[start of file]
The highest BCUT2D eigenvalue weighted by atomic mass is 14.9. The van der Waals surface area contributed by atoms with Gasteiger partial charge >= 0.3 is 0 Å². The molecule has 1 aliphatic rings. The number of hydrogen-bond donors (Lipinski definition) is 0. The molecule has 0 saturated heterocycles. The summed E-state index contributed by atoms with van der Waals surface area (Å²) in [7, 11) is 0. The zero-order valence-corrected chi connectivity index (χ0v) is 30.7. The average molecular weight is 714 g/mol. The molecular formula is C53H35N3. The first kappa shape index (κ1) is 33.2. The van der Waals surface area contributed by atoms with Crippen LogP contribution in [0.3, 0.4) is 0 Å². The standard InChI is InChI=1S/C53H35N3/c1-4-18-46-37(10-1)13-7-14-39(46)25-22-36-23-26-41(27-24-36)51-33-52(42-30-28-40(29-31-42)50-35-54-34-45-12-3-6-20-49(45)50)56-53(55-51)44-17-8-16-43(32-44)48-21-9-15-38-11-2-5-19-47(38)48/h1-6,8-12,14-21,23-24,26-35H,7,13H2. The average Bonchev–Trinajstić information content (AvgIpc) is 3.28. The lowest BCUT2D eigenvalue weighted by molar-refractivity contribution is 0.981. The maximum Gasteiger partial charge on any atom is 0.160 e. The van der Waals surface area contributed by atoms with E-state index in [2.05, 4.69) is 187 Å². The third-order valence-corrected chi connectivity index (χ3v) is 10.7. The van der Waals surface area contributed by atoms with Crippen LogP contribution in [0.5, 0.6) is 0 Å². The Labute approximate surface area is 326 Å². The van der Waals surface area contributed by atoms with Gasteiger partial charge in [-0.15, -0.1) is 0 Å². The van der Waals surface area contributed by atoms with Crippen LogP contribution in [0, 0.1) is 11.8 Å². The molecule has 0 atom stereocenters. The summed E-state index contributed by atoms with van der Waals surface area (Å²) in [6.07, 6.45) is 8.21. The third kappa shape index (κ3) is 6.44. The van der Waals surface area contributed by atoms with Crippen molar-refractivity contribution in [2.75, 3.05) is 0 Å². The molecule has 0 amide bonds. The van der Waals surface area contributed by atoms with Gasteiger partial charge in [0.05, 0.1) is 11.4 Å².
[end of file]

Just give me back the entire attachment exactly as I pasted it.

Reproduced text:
The highest BCUT2D eigenvalue weighted by atomic mass is 14.9. The van der Waals surface area contributed by atoms with Gasteiger partial charge >= 0.3 is 0 Å². The molecule has 1 aliphatic rings. The number of hydrogen-bond donors (Lipinski definition) is 0. The molecule has 0 saturated heterocycles. The summed E-state index contributed by atoms with van der Waals surface area (Å²) in [7, 11) is 0. The zero-order valence-corrected chi connectivity index (χ0v) is 30.7. The average molecular weight is 714 g/mol. The molecular formula is C53H35N3. The first kappa shape index (κ1) is 33.2. The van der Waals surface area contributed by atoms with Crippen LogP contribution in [0.3, 0.4) is 0 Å². The standard InChI is InChI=1S/C53H35N3/c1-4-18-46-37(10-1)13-7-14-39(46)25-22-36-23-26-41(27-24-36)51-33-52(42-30-28-40(29-31-42)50-35-54-34-45-12-3-6-20-49(45)50)56-53(55-51)44-17-8-16-43(32-44)48-21-9-15-38-11-2-5-19-47(38)48/h1-6,8-12,14-21,23-24,26-35H,7,13H2. The average Bonchev–Trinajstić information content (AvgIpc) is 3.28. The lowest BCUT2D eigenvalue weighted by molar-refractivity contribution is 0.981. The maximum Gasteiger partial charge on any atom is 0.160 e. The van der Waals surface area contributed by atoms with E-state index in [2.05, 4.69) is 187 Å². The third-order valence-corrected chi connectivity index (χ3v) is 10.7. The van der Waals surface area contributed by atoms with Crippen LogP contribution in [0.5, 0.6) is 0 Å². The Labute approximate surface area is 326 Å². The van der Waals surface area contributed by atoms with Gasteiger partial charge in [-0.15, -0.1) is 0 Å². The van der Waals surface area contributed by atoms with Crippen LogP contribution in [0, 0.1) is 11.8 Å². The molecule has 0 atom stereocenters. The summed E-state index contributed by atoms with van der Waals surface area (Å²) in [6.07, 6.45) is 8.21. The third kappa shape index (κ3) is 6.44. The van der Waals surface area contributed by atoms with Crippen molar-refractivity contribution in [2.75, 3.05) is 0 Å². The molecule has 0 amide bonds. The van der Waals surface area contributed by atoms with Gasteiger partial charge in [0.05, 0.1) is 11.4 Å².